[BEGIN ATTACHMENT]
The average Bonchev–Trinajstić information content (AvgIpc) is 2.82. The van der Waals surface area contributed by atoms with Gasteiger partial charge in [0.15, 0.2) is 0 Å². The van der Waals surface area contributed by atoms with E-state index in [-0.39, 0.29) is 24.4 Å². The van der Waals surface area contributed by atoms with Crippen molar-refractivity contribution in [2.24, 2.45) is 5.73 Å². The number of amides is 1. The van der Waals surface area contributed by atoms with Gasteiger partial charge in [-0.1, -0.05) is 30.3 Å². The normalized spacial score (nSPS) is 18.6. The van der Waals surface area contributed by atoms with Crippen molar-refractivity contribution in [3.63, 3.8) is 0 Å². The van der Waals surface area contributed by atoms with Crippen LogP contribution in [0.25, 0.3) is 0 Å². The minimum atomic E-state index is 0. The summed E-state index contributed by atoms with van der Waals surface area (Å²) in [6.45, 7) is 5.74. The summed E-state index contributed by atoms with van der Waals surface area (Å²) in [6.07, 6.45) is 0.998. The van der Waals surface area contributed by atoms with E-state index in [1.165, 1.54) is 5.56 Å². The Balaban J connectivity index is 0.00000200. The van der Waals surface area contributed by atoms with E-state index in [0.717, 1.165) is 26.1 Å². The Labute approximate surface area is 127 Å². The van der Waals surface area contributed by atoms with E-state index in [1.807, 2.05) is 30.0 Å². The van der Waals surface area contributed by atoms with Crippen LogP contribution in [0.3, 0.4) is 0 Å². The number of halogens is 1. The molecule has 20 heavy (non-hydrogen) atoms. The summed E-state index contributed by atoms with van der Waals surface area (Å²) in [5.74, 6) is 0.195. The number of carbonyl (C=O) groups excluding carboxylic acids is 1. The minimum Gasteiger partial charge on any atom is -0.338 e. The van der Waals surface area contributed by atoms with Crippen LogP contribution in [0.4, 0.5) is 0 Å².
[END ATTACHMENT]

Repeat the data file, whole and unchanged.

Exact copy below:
The average Bonchev–Trinajstić information content (AvgIpc) is 2.82. The van der Waals surface area contributed by atoms with Gasteiger partial charge in [0.15, 0.2) is 0 Å². The van der Waals surface area contributed by atoms with E-state index in [-0.39, 0.29) is 24.4 Å². The van der Waals surface area contributed by atoms with Crippen molar-refractivity contribution in [2.24, 2.45) is 5.73 Å². The number of amides is 1. The van der Waals surface area contributed by atoms with Gasteiger partial charge in [-0.1, -0.05) is 30.3 Å². The normalized spacial score (nSPS) is 18.6. The van der Waals surface area contributed by atoms with Crippen molar-refractivity contribution in [3.63, 3.8) is 0 Å². The van der Waals surface area contributed by atoms with Crippen LogP contribution in [0.25, 0.3) is 0 Å². The minimum atomic E-state index is 0. The summed E-state index contributed by atoms with van der Waals surface area (Å²) in [6.45, 7) is 5.74. The summed E-state index contributed by atoms with van der Waals surface area (Å²) in [6.07, 6.45) is 0.998. The van der Waals surface area contributed by atoms with E-state index in [1.165, 1.54) is 5.56 Å². The Balaban J connectivity index is 0.00000200. The van der Waals surface area contributed by atoms with E-state index in [0.717, 1.165) is 26.1 Å². The Labute approximate surface area is 127 Å². The van der Waals surface area contributed by atoms with E-state index in [1.807, 2.05) is 30.0 Å². The van der Waals surface area contributed by atoms with Crippen LogP contribution in [0.3, 0.4) is 0 Å². The number of halogens is 1. The molecule has 20 heavy (non-hydrogen) atoms. The summed E-state index contributed by atoms with van der Waals surface area (Å²) in [5.74, 6) is 0.195. The number of carbonyl (C=O) groups excluding carboxylic acids is 1. The minimum Gasteiger partial charge on any atom is -0.338 e. The van der Waals surface area contributed by atoms with Crippen LogP contribution in [0.4, 0.5) is 0 Å².